Fewer than half of Northern rail services ran on time last month, the firm’s own figures have now shown. Only 45.4% of its trains arrived within a minute of their scheduled times between 11 October to 8 November.

Most commuters will put up with a short delay but cancellations for Northern are now at the highest level since late summer, with 5.2% of services abandoned, compared to 4.4% between July and August. Last month, Transport Secretary, Grant Shapps, mooted putting the company into public ownership if problems persist.

The Stats

Following its first publication of quarterly GDP estimates for the regions in September, the ONS has now published its next estimates for the North West, the other eight English regions, and Wales, for the year to March 2019. GDP figures have been available for the UK since the 1940s, for Scotland since 2002 and Northern Ireland since 2013.

The latest available figures showed the NW economy grew by 1.8%, up from 0.5% the previous quarter. This placed the NW sixth (previous ranking tenth) out of the twelve UK ‘regions.’

London topped the table with growth of 4.2% whilst at the bottom the Yorkshire and Humberside economy declined by 0.3%. Propelled by a drive to meet the original March 31st Brexit date, UK growth over the same period was 2.2%.

The ONS figures also highlighted that the quarter to March 2019 was far better for the region than the previous quarter. The North West economy grew by 1.0% in January to March 2019, following negative growth of 0.2% in October to December 2018.

In this period, the manufacturing industry grew by 6.7% and was the largest positive contributor to growth whereas education fell by 4.7%. Overall the services sector was the only drag on growth. The other three sectors, agriculture, production and construction, contributed positively.

Estimates published by ESCoE last month for the year ended September 2019, a more recent period than the ONS figures, ranked the NW third (previous ranking fourth)  with growth of 1.7%, which suggests the region has had a better summer relative to other parts of the UK.

Using this metric, UK growth was 1.45%. Growth in London (ranked first) was 2.32%, which compared with the South West of England (bottom) at 0.41%

More data from the ONS showed unemployment in the NW fell by 5,000 to 153,000 between July and September; the small decrease of 0.1% took the overall rate to 4.2%. Northern Ireland had the lowest rate at 2.5% with the UK rate at 3.8%. The highest rate was 5.9% which was recorded in the North East.

The South West had the highest employment rate at 81.0% which compared with 75.3% in the NW. UK employment was estimated at 76.0%.

In September, average earnings in the North West were up by £20 to £595 per week. London had the highest average earnings of £830. The lowest average earnings of £527 were recorded in Wales. In the UK overall, average earnings grew by 3.6% or by 1.8% after inflation.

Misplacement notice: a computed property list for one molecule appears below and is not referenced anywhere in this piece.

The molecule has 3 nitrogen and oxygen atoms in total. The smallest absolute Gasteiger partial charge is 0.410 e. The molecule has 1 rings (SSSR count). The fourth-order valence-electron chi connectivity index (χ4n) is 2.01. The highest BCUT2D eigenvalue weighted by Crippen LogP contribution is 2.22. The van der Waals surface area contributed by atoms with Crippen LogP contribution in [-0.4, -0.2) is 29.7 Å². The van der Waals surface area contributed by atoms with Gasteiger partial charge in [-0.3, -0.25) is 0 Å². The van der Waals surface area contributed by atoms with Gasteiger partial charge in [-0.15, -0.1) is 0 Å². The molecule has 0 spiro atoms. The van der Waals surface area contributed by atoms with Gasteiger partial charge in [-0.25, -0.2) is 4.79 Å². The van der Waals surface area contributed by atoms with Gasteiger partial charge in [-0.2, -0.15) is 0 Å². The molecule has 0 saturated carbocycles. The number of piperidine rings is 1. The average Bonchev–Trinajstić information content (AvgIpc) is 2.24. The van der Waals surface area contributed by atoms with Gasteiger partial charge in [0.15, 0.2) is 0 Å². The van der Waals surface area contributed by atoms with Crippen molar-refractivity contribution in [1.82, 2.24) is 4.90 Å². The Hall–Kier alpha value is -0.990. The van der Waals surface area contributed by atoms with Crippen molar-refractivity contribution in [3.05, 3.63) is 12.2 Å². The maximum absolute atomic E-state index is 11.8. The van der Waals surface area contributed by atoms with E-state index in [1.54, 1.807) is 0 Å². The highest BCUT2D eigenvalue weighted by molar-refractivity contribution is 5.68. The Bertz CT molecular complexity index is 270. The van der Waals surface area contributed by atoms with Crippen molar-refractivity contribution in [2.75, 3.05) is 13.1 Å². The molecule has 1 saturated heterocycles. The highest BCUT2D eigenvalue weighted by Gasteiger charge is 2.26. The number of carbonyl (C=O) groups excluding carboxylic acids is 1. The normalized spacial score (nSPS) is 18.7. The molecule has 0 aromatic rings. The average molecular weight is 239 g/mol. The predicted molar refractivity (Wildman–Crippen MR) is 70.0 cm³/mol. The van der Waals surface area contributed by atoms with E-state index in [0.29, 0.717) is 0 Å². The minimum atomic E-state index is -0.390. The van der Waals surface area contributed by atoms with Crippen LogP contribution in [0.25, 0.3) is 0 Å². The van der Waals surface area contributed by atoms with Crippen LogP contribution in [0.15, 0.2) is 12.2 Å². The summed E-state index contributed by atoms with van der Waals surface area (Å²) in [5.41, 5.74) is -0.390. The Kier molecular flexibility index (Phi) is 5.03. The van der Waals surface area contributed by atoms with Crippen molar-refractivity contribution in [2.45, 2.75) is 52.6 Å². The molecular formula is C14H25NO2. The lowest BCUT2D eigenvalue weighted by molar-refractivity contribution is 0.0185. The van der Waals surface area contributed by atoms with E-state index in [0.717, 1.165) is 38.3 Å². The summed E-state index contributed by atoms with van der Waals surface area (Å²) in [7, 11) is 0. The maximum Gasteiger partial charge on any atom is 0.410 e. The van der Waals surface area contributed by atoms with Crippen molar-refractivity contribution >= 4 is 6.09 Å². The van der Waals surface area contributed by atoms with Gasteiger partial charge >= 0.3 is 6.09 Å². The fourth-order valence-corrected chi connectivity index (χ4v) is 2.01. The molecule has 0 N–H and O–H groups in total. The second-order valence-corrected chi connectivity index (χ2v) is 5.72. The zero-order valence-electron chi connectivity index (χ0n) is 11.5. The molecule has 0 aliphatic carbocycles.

NW average property prices fell by 0.3% to £167,683, which took annual growth to 2.8% which was the highest in Great Britain. In comparison, UK prices fell by 0.2% to £234,370 during September, an annual growth rate of 1.3%.

Significant NW house price growth, HS2 concerns and North Westerners feel less anxious

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Unemployment in the NW decreased by 2,000 to 148,000 between June and August, which left the overall rate at 4.1%.

The South West continued to record the lowest rate at 2.4% with the UK rate at 3.9%. The highest rate was 5.8% which was recorded in the North East.

The South West also had the highest employment rate at 81.0% which compared with 74.5% in the NW. UK employment was estimated at 75.9%.

NW average property prices increased by 1.3% to £168,221, which took annual growth to 3.1%, which was the second highest in England. In comparison, UK prices grew by 0.8% to £234,853 during August, an annual growth rate of 1.3%.

Analysis by the BBC has found workers living in seaside areas in Great Britain earn on average £1,600 less per year than those living inland. Since 2010 wages fell by c25% in real terms in Wirral West, the biggest drop in the UK.

Overall, in coastal constituencies median wages were £22,104 compared with £23,785 in non-coastal areas. Despite this, average pay in the Wirral is c£30,000, close to the UK average and higher than the regional norm.

The ONS’s Personal Well-being (or Happiness) Index has ranked the NW third out of the 12 UK ‘regions’, only Londoners and Geordies’ happiness improved more. Average anxiety has also improved most in the NW over the last six years.

Overall though, the Northern Irish were still the happiest in the UK with Londoners still the most miserable.

Development

A National Audit Office (‘NAO’) report has highlighted that rolling out fracking in England has been slower than expected. In 2016, the government forecast that up to 20 wells would be fracked by mid-2020, but only three have been operational. Two of the functioning wells are in Lancashire.